Modern ginger beer has not reached the popularity of its cousin ginger ale, but more and more Americans are taking an interest in the soft drink with alcoholic origins in England. It’s rather quirky taste and peculiar fermenting process has attracted a multitude of connoisseurs who converse often on best practices, like how long ginger beer keeps.
Ginger beer is spicier in taste than ginger ale, and is known well as a base for popular alcoholic drinks like the Dark n’ Stormy, Moscow Mule or a sangria. Because home production involves a fermentation process and adjustments for tastes, groups of Americans tinker with home-made ginger beer as a hobby, and these enthusiasts keep in touch.
Among their conversations you’re bound to hear or see the questions, Does ginger beer expire? The answer is that ginger beer does not expire, but its quality and taste over time will depend on how it is stored, sealed and refrigerated, among other factors.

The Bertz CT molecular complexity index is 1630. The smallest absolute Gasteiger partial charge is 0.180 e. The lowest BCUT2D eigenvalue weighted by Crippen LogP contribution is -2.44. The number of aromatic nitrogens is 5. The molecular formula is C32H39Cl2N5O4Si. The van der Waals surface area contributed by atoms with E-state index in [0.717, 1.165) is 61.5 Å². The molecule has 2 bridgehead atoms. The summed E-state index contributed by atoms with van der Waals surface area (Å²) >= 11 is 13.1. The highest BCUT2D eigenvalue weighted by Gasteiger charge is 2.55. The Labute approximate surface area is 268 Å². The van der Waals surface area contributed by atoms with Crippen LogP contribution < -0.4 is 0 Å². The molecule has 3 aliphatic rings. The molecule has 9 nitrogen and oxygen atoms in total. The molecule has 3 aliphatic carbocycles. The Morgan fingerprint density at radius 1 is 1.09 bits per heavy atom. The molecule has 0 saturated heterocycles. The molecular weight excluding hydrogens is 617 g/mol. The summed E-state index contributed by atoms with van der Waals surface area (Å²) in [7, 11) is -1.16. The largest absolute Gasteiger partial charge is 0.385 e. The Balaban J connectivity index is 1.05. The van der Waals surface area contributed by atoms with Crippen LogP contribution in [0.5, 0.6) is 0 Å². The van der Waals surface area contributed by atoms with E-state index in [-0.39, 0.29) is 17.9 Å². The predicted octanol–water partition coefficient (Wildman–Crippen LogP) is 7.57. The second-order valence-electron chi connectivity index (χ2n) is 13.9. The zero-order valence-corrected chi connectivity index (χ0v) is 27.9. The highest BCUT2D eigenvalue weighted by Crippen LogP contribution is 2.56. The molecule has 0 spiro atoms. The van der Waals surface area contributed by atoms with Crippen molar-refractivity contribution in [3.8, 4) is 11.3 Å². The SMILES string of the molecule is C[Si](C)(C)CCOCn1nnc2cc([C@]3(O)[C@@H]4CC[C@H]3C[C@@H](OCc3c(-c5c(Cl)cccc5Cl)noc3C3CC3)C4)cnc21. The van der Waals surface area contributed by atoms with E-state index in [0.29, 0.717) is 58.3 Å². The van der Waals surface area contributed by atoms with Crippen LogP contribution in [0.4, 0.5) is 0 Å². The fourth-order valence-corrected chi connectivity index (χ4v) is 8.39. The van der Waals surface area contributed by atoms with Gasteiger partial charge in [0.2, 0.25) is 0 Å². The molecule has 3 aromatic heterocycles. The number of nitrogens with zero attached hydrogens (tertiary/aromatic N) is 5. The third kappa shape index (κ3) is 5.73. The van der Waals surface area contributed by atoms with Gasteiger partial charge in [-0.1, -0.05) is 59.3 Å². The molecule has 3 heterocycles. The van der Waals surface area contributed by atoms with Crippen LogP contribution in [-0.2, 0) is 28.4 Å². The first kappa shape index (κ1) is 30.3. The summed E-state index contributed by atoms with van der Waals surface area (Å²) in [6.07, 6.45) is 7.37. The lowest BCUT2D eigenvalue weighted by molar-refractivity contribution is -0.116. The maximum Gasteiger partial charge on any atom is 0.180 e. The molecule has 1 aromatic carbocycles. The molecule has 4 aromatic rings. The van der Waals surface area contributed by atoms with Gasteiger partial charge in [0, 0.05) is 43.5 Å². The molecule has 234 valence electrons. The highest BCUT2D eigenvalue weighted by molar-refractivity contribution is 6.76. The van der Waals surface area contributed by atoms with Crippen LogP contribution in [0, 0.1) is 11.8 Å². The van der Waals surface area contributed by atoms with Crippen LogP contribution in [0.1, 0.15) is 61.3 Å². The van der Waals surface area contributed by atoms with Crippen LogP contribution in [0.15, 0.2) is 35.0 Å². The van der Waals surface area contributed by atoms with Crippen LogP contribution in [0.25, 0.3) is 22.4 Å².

Following is some insight into ginger beer, including its origins, its alcoholic history and current content, its production process and, of course, information on storage and longevity.
How Long Can Unopened Ginger Beer Last?
For commercially produced ginger beer in cans or bottles, if properly stored unopened these soft drinks for the most part retain quality for up to 9 months, and usually stay safe to drink even longer.
It is important to note that home-making ginger beer involves fermentation, so a minor amount of alcohol is produced through the breaking down of yeast. The amount of alcohol rarely exceeds 0.5% — the limit for U.S. “non-alcoholic” beverages — though if ginger beer batches are allowed to continue to ferment, that amount could rise.
It is wise to consume home-made ginger beer within 8 weeks, from unopened containers. Once they are opened, try to drink it within about a week. Unopened commercial ginger beer can stay longer if stored well.
What are the Best Ways to Store Ginger Beer?